I was looking for the article "Kotzig's conjecture on generalized friendschip graphs" from J.A. Bondy. Since I graduated at the UvA and signed out, there is no possibility anymore to take it from e.g. the sites sciencedirect or researchgate. My brother does still have an account at the University of Leiden, but the articles there are only from 1988 on, while this one is from 1985.

Such a thing can happen once more. Is there a way to overcome this? Otherwise it would be very weird: I got a graduation and thereafter I can't read all articles anymore?? Could anyone sent me that article for once?

  • 5
    $\begingroup$ In the Olden Days, the way to do this would be to travel to a university, go to their library in person, and read the article while you are in the library. $\endgroup$
    – GEdgar
    Feb 15 at 11:33
  • 1
    $\begingroup$ In general, one thing you might try is emailing the authors and asking nicely for a preprint, though in this case, the professor in question does not appear to be online anywhere, and it's also an ethical gray area to be circumventing e.g. ScienceDirect's paywalls. $\endgroup$
    – bxw
    Feb 15 at 11:46
  • 4
    $\begingroup$ Your brother can also request the articles from any other university in the Netherlands through the Leiden University Library; he should get access instantly if some other university has a digital copy. Otherwise it may take a few days to deliver a physical copy. Note that Leiden University does allow alumni lifelong access to their entire library. Your brother made a good choice in that respect. $\endgroup$
    – Servaes
    Feb 15 at 12:23
  • 1
    $\begingroup$ Somewhat related post on the main site: Finding a paper. (You might have a look also on the linked posts.) There are a few related discussions here on meta: Is it proper to request a specific paper here?, “Help me find a paper”-type questions, To what extent should copyrighted material be made available on math.se? $\endgroup$ Feb 15 at 13:35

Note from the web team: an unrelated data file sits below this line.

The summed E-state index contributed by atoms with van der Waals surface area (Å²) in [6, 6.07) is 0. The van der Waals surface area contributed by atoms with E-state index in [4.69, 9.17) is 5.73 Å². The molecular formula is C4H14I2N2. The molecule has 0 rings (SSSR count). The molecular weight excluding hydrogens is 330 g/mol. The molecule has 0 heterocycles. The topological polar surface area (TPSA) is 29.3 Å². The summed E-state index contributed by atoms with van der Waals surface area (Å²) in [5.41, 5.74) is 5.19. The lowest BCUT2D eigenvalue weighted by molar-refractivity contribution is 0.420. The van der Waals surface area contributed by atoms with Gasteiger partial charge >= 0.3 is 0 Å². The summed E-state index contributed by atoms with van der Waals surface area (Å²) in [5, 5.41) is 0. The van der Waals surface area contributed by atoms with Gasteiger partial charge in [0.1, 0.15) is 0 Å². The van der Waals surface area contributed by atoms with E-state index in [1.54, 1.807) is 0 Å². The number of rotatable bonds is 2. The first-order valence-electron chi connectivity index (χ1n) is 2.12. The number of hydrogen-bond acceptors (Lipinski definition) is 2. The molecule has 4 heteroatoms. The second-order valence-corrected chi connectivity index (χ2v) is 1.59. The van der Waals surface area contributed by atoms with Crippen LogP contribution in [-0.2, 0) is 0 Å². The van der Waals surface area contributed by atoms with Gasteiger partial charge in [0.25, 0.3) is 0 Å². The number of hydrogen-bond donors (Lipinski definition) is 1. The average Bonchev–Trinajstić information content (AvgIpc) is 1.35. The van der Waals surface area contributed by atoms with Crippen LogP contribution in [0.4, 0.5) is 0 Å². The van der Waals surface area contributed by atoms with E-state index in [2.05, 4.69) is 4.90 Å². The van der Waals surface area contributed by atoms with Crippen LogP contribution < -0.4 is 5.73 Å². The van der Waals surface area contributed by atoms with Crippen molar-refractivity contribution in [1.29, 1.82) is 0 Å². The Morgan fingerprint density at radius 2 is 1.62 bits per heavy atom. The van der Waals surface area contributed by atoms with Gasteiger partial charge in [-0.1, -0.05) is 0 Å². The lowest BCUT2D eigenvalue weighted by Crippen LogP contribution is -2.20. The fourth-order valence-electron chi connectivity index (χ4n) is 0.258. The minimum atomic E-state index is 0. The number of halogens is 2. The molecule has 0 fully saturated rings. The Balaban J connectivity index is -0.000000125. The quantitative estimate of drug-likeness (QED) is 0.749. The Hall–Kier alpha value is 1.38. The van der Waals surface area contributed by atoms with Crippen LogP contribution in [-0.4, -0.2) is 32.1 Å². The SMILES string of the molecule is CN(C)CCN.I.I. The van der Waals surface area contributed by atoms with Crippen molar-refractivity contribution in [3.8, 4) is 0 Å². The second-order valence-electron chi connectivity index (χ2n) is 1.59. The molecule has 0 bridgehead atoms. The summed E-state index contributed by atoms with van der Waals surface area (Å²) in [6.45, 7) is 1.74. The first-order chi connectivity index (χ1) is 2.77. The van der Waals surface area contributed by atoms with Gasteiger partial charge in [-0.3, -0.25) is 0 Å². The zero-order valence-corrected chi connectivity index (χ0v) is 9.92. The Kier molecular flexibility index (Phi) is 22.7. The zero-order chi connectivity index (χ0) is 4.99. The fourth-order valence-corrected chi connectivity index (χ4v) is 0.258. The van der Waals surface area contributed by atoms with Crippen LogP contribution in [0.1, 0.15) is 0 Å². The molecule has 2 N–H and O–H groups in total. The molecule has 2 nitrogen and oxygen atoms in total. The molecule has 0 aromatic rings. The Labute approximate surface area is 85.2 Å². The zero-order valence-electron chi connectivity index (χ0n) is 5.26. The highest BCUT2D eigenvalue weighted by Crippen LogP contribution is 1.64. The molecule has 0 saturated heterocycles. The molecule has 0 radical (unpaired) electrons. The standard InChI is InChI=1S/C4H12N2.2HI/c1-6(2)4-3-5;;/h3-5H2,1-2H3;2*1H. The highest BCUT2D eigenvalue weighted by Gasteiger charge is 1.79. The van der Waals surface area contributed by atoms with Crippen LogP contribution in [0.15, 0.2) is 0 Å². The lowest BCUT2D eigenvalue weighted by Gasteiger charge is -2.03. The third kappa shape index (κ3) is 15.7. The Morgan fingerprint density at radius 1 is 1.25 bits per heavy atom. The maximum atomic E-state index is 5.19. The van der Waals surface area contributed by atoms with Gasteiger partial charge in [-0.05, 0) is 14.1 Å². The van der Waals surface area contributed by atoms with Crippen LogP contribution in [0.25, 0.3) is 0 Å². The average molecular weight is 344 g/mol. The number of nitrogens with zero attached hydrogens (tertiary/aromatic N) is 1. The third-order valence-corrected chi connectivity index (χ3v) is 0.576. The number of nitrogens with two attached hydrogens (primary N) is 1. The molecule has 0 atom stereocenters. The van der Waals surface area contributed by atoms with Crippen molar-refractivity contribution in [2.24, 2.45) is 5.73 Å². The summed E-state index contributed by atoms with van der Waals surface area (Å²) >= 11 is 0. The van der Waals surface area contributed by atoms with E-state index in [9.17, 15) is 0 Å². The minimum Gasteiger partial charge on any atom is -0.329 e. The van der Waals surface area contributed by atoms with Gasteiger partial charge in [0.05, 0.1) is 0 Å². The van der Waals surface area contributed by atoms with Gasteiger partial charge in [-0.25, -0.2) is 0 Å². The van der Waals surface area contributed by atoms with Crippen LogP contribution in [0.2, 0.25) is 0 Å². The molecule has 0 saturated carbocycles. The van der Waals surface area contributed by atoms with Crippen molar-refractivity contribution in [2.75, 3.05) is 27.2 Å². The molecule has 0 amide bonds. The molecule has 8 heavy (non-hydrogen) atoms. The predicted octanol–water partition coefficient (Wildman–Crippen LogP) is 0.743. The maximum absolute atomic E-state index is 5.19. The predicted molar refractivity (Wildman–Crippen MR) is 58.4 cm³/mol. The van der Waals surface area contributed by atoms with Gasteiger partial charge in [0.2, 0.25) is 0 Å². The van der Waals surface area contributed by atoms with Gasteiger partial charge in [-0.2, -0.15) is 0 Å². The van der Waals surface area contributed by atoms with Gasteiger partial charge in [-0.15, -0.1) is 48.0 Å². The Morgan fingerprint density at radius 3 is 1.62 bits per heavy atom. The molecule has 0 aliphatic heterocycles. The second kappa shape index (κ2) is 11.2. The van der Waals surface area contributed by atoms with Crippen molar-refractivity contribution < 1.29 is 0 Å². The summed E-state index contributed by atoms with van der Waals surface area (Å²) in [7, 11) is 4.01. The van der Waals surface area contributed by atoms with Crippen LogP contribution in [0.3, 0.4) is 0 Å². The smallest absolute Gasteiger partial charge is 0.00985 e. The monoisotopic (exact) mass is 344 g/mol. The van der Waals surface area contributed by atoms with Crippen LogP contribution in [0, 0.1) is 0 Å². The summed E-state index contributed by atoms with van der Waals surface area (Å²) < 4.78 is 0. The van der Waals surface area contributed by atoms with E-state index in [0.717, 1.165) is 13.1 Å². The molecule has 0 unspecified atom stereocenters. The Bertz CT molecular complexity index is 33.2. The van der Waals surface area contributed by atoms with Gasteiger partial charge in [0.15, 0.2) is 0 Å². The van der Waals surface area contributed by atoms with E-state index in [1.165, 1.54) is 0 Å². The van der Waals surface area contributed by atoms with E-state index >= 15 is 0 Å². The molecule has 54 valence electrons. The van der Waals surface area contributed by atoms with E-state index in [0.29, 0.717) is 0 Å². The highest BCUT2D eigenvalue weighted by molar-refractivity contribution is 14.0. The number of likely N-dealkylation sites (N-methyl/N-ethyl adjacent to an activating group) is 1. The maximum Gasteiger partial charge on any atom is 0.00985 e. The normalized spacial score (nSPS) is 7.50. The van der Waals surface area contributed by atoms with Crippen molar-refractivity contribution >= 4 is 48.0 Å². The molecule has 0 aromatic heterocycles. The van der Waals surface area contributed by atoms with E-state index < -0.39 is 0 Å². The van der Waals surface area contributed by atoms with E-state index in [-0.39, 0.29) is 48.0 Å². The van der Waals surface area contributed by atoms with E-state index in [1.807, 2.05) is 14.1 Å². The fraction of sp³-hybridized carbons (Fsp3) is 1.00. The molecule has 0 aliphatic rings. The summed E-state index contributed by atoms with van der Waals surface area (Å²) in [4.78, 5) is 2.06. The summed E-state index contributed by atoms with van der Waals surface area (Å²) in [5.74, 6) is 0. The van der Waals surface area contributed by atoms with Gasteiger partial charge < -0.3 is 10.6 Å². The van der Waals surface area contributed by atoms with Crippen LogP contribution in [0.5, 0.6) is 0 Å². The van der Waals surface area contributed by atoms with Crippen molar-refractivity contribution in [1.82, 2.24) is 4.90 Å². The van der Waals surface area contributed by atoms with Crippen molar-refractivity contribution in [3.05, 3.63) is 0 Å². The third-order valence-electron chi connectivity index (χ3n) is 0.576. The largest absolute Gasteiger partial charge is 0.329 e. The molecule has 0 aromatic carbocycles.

Sending you a copy is likely illegal in many countries.

The situation is indeed weird, but to read articles, I for one have no other choice than pay for various subscribtions - and it's not cheap. My employer also have a few subscrbtions that I can use.

It's also possible to purchase only one article: apparently the one you want is 31.50$.

If you don't want to pay yourself, ask your current institution or employer if it can buy it for you.

  • $\begingroup$ Now that I think about the 31.50 $, maybe having no access is not so weird, because for being a student one has to pay 2000 euros each year instead. Thanks for your answer, I will go on looking for a shortcut. $\endgroup$ Feb 15 at 11:27
  • 3
    $\begingroup$ The issue with paying >30 dollars for an article (here, that's $2 per page, which the author sees none of) is that you need to be darned sure that you need it! When I'm reading papers I so often search through dozens of them, having to access each of them, to find the one I'm after, and even then my need for the final paper is superficial (e.g. finding the correct statement of a theorem). Note: I offer no alternative. Just complaints. $\endgroup$
    – user1729
    Feb 15 at 20:01
  • 2
    $\begingroup$ @user1729 Agreed. But for those who are out of academia, there isn't really an alternative. We can only hope for a better future: open archives, or generalize offerings such as JSTOR (pay for a given number of articles in pdf + read freely online). Or even knowledge free for all. But right now, we have to pay, and choose carefuly. $\endgroup$ Feb 15 at 20:45

Not the answer you're looking for? Browse other questions tagged .